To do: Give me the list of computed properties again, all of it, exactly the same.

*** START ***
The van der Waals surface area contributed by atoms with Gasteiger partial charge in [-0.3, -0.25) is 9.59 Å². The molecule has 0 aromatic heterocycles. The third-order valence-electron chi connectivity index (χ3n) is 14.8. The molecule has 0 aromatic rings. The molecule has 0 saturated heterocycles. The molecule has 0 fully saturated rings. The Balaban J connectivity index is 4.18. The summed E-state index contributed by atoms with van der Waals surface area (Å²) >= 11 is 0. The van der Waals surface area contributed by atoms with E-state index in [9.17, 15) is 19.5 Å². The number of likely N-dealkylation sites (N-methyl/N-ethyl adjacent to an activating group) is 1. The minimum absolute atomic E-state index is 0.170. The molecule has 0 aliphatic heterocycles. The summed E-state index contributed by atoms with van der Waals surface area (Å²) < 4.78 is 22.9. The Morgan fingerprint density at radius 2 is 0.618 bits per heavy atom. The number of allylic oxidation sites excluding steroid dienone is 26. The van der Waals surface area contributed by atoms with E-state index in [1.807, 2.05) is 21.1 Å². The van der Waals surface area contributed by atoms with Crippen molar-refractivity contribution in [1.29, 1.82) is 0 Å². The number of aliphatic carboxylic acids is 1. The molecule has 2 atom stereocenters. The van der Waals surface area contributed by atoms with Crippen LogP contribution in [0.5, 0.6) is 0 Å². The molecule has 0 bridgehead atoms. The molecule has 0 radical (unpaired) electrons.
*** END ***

The van der Waals surface area contributed by atoms with Gasteiger partial charge in [-0.3, -0.25) is 9.59 Å². The molecule has 0 aromatic heterocycles. The third-order valence-electron chi connectivity index (χ3n) is 14.8. The molecule has 0 aromatic rings. The molecule has 0 saturated heterocycles. The molecule has 0 fully saturated rings. The Balaban J connectivity index is 4.18. The summed E-state index contributed by atoms with van der Waals surface area (Å²) >= 11 is 0. The van der Waals surface area contributed by atoms with E-state index in [9.17, 15) is 19.5 Å². The number of likely N-dealkylation sites (N-methyl/N-ethyl adjacent to an activating group) is 1. The minimum absolute atomic E-state index is 0.170. The molecule has 0 aliphatic heterocycles. The summed E-state index contributed by atoms with van der Waals surface area (Å²) < 4.78 is 22.9. The Morgan fingerprint density at radius 2 is 0.618 bits per heavy atom. The number of allylic oxidation sites excluding steroid dienone is 26. The van der Waals surface area contributed by atoms with E-state index in [1.807, 2.05) is 21.1 Å². The van der Waals surface area contributed by atoms with Crippen molar-refractivity contribution in [1.29, 1.82) is 0 Å². The number of aliphatic carboxylic acids is 1. The molecule has 2 atom stereocenters. The van der Waals surface area contributed by atoms with Crippen LogP contribution in [0.5, 0.6) is 0 Å². The molecule has 0 bridgehead atoms. The molecule has 0 radical (unpaired) electrons.